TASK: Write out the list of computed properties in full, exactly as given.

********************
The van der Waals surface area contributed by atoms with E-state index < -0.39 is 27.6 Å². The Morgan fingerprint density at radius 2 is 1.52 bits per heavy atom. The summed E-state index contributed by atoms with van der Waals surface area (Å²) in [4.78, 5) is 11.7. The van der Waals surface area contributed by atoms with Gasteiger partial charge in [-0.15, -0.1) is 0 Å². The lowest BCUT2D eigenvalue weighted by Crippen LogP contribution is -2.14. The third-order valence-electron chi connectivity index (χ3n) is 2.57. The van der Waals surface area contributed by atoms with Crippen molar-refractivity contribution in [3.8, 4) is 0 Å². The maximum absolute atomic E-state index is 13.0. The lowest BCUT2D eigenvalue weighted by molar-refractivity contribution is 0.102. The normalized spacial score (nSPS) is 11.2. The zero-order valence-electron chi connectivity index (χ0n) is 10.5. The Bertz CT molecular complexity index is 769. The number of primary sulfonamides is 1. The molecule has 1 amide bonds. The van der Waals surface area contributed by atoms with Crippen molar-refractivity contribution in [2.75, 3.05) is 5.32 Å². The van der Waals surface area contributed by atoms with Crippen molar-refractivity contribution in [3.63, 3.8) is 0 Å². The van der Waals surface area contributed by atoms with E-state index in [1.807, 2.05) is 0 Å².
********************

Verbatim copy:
The van der Waals surface area contributed by atoms with E-state index < -0.39 is 27.6 Å². The Morgan fingerprint density at radius 2 is 1.52 bits per heavy atom. The summed E-state index contributed by atoms with van der Waals surface area (Å²) in [4.78, 5) is 11.7. The van der Waals surface area contributed by atoms with Gasteiger partial charge in [-0.15, -0.1) is 0 Å². The lowest BCUT2D eigenvalue weighted by Crippen LogP contribution is -2.14. The third-order valence-electron chi connectivity index (χ3n) is 2.57. The van der Waals surface area contributed by atoms with Crippen molar-refractivity contribution in [3.8, 4) is 0 Å². The maximum absolute atomic E-state index is 13.0. The lowest BCUT2D eigenvalue weighted by molar-refractivity contribution is 0.102. The normalized spacial score (nSPS) is 11.2. The zero-order valence-electron chi connectivity index (χ0n) is 10.5. The Bertz CT molecular complexity index is 769. The number of primary sulfonamides is 1. The molecule has 1 amide bonds. The van der Waals surface area contributed by atoms with Crippen molar-refractivity contribution in [2.75, 3.05) is 5.32 Å². The van der Waals surface area contributed by atoms with Crippen molar-refractivity contribution in [3.63, 3.8) is 0 Å². The van der Waals surface area contributed by atoms with E-state index in [1.807, 2.05) is 0 Å².